A missing rite of passage -- now made right.
On May 2, 50 Holocaust survivors who never got to experience a traditional coming-of-age ceremony had their bar and bat mitzvahs during an emotional event at the Western Wall in Jerusalem.
The event, organized by the Israeli government, included 13 men and 37 women who had missed their ceremonies due to the war and its complex after effects.
"I am not embarrassed to say that I was moved to tears,” Solomon Moshe, a 79-year-old Jewish man who fled Greece during World War II, told CNN. “Soldiers were saluting us like we were heroes."
Gal Moshe, an 80-year-old survivor, was 9 when World War II ended and could have had one in Poland, which is where his family immigrated after the war, but it never occurred.
“The economic situation was so difficult for us that we didn’t even think about doing the bar mitzvah,” he told The Times of Israel.
Yitzhak Rezink, who was a child during the Holocaust, had an entirely different reason why he never had a bar mitzvah. After the war, he ended up in the Soviet Union, which suppressed religion.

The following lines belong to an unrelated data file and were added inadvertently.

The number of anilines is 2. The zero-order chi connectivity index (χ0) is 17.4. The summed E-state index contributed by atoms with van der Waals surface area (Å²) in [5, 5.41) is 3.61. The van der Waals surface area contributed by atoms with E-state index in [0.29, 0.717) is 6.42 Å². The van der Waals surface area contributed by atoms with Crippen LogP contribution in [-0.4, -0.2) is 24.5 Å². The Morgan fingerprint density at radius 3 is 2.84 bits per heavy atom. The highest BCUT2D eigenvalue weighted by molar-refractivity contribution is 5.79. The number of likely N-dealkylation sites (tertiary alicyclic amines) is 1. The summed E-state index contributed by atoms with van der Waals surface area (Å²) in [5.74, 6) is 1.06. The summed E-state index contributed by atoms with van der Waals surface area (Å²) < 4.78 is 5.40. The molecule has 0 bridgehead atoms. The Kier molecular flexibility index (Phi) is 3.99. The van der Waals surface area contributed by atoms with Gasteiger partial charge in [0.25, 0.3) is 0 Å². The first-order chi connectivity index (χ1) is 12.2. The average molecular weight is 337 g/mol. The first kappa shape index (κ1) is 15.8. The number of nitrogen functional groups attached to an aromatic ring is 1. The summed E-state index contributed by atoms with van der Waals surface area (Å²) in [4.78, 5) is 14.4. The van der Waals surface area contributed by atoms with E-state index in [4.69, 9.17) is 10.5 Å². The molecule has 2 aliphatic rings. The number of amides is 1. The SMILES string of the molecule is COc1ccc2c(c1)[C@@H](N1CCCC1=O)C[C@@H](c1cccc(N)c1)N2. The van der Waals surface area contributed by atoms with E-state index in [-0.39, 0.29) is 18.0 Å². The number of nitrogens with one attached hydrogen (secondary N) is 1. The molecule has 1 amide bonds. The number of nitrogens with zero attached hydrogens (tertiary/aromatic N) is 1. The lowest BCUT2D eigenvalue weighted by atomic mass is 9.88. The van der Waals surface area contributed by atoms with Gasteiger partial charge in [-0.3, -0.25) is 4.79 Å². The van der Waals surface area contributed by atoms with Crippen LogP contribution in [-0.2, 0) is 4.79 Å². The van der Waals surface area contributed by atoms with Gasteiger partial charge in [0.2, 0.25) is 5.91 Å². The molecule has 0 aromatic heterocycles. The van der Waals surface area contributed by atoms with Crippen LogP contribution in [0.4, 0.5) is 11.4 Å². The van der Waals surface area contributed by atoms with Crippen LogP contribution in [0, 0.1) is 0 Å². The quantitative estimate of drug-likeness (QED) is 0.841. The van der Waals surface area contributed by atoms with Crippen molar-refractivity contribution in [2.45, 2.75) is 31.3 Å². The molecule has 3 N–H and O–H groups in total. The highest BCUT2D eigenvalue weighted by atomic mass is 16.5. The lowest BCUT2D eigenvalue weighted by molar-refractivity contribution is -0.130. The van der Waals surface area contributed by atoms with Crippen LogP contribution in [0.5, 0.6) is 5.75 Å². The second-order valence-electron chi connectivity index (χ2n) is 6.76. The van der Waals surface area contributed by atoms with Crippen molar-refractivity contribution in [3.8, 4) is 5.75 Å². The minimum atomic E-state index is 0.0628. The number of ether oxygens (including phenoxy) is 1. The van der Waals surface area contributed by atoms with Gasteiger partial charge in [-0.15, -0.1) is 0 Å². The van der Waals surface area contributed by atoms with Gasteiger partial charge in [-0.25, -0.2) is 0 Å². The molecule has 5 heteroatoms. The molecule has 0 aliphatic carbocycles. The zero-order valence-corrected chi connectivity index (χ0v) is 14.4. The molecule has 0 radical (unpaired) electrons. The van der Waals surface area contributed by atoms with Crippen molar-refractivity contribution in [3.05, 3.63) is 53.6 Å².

“The Russians took over at the end of the war and we couldn’t leave until 1970,” he told Times of Israel.
According to a 2015 study published by the Foundation for the Benefit of Holocaust Victims in Israel, nearly one-third of Holocaust survivors still alive are poor. A report put out by Center For Research and Aging also noted that researchers in 2003 found that 40 percent of the survivors in Israel were living below the poverty line.
Yet, for the 50 Jews who participated in the ceremony at the Western Wall on Monday, it was a particularly moving experience. A funeral prayer to commemorate those lost during the Holocaust was sung by European Jews, moving many to tears.
"After we finished, everyone had a spirit of harmony. Here we are, we have done it,” Solomon Moshe told CNN. “We are here today more complete, and we feel that we got back what was missing."